Paul Butterfield Band's Elvin Bishop on 'Amazing' Rock Hall Induction - Rolling Stone
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Paul Butterfield Band’s Elvin Bishop on ‘Amazing’ Rock Hall Induction

Backstage in Cleveland, the guitarist admits that he didn’t realize the Rock and Roll Hall of Fame “was such a big thing”

Elvin BishopElvin Bishop

Elvin Bishop of Paul Butterfield Blues Band speaks onstage during the 30th Annual Rock And Roll Hall Of Fame Induction Ceremony in Cleveland, Ohio on April 18th, 2015.

Mike Coppola/Getty

The Paul Butterfield Blues Band might have been inducted into the Rock and Roll Hall of Fame on Saturday, but guitarist Elvin Bishop remained gloriously unaffected by the pomp. After joining Tom Morello, Zac Brown and surviving bandmates Mark Naftalin and Sam Lay in a fiery musical tribute, the infectiously chill 72-year-old suggested that he’s just “a little bit immune to awards.” He went on to tell Rolling Stone about the challenges of playing in a mixed-race group during an era of racial unrest and how the Butterfield Band helped the blues reach a new audience.

How did it feel being up onstage with the guys?
It was great. I was a little bit nervous. I was talking to Jann Wenner last night – I’ve known him for about 120 years – so it’s a hell of a thing. I didn’t realize the Rock Hall was such a big thing. I was there yesterday and it just goes on and on. It’s amazing.

What does this honor mean to you at this point of your career?
You know, I don’t know. The main thing about my life is that I’ve come from a long line of farmers and nothing was ever expected of me. I don’t have anything to live up to, and I’ve avoided day work for 50 years. So I consider myself a huge success.

You were well known for being a mixed-race band in an era when that wasn’t as common. Did you realize at the time that this was something unique?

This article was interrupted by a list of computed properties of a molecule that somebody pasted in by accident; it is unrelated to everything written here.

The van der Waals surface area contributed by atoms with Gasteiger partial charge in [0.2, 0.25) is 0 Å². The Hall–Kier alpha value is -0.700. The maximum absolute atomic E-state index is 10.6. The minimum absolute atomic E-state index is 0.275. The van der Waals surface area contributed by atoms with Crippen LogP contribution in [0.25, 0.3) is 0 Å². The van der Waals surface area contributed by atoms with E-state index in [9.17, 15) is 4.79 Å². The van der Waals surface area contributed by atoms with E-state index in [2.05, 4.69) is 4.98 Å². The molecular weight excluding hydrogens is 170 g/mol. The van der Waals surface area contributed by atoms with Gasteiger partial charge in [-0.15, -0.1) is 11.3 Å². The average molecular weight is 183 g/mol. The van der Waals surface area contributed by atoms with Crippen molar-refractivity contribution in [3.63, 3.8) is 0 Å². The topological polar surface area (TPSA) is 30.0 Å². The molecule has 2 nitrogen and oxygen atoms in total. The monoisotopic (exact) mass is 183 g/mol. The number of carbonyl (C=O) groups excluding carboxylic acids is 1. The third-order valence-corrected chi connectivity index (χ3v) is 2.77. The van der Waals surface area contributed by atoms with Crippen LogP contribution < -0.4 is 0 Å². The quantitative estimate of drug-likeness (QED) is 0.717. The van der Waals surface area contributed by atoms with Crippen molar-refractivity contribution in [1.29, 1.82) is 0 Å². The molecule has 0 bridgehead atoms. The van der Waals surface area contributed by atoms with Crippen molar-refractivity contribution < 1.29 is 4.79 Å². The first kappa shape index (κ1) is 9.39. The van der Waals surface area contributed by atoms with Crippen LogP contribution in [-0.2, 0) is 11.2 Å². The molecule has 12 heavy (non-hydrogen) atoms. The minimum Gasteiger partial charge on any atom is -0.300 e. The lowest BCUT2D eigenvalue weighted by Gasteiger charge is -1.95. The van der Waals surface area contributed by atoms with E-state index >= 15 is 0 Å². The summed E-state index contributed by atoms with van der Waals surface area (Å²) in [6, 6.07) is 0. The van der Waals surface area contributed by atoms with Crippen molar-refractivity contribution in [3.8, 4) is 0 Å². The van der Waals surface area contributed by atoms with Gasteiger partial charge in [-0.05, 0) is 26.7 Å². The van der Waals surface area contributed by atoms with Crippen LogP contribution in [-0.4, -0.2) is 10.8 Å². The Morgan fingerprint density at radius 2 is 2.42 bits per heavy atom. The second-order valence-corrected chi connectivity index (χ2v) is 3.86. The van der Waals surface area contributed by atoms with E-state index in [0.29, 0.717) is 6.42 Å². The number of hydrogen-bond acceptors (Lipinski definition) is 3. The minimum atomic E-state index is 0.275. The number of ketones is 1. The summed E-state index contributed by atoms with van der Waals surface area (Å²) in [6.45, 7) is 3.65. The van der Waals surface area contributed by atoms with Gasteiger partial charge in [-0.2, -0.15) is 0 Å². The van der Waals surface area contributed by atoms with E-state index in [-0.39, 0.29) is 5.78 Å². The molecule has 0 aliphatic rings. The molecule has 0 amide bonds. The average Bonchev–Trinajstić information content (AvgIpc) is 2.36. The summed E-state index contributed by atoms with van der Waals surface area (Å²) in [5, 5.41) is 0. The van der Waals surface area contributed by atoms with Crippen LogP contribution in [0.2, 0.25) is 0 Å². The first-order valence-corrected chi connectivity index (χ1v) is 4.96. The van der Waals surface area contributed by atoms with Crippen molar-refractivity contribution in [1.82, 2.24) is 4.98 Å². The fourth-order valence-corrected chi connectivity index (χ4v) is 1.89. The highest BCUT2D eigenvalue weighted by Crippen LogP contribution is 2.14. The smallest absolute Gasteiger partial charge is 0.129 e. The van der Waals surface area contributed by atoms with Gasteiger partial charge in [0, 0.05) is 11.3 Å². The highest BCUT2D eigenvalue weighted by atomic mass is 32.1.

Well, it was brought to our attention. Actually, in Cleveland we weren’t allowed to stay in white hotel because [we were] an integrated group. So we were staying in black hotels and it became kind of inconvenient when they had the riots here in the Sixties. The black guys had to go out and get us sandwiches and stuff. I think the Butterfield Band probably sold fewer records than anybody in the damn Hall, you know? But I don’t know how many of the musicians that are in the Hall have come up to me and told me, “That first Butterfield record got me into blues.”

What do you think people were connecting to? Why do you think the music has endured?
I think it was a lucky thing. We were in the right place at the right time. There was this huge, beautiful body of music – the blues – and a huge white audience it had never at any extent met. We weren’t as good as Muddy [Waters] or [Howlin’] Wolf or any of those guys, but we were good enough to help it cross over, I think. That’s about what happened.

You got in town Thursday. What have you been up to these last couple of days?
Ah, I didn’t know what the hell was happening. I was just trying to get in where I fit in. I’ve been married for a long time, so I’m pretty good at taking instruction.


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